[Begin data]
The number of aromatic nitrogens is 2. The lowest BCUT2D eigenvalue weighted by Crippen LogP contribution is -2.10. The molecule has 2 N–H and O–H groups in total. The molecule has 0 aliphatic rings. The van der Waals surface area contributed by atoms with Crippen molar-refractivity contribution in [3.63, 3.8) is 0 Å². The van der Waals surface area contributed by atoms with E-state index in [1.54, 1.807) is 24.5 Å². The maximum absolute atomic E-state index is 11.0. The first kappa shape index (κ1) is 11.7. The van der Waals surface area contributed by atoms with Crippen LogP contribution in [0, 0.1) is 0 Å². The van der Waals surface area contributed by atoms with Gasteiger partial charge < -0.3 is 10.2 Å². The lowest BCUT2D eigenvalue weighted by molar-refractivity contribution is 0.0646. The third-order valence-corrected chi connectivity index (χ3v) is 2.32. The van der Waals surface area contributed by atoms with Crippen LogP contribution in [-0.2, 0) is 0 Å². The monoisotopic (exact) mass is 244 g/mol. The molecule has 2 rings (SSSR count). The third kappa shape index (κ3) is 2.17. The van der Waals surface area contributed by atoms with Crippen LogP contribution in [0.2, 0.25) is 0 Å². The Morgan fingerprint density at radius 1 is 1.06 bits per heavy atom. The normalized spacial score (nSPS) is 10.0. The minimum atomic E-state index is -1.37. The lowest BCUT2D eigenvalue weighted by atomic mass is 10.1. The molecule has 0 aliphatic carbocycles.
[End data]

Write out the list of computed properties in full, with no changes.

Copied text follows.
The number of aromatic nitrogens is 2. The lowest BCUT2D eigenvalue weighted by Crippen LogP contribution is -2.10. The molecule has 2 N–H and O–H groups in total. The molecule has 0 aliphatic rings. The van der Waals surface area contributed by atoms with Crippen molar-refractivity contribution in [3.63, 3.8) is 0 Å². The van der Waals surface area contributed by atoms with E-state index in [1.54, 1.807) is 24.5 Å². The maximum absolute atomic E-state index is 11.0. The first kappa shape index (κ1) is 11.7. The van der Waals surface area contributed by atoms with Crippen LogP contribution in [0, 0.1) is 0 Å². The van der Waals surface area contributed by atoms with Gasteiger partial charge < -0.3 is 10.2 Å². The lowest BCUT2D eigenvalue weighted by molar-refractivity contribution is 0.0646. The third-order valence-corrected chi connectivity index (χ3v) is 2.32. The van der Waals surface area contributed by atoms with Crippen LogP contribution in [-0.2, 0) is 0 Å². The monoisotopic (exact) mass is 244 g/mol. The molecule has 2 rings (SSSR count). The third kappa shape index (κ3) is 2.17. The van der Waals surface area contributed by atoms with Crippen LogP contribution in [0.2, 0.25) is 0 Å². The Morgan fingerprint density at radius 1 is 1.06 bits per heavy atom. The normalized spacial score (nSPS) is 10.0. The minimum atomic E-state index is -1.37. The lowest BCUT2D eigenvalue weighted by atomic mass is 10.1. The molecule has 0 aliphatic carbocycles.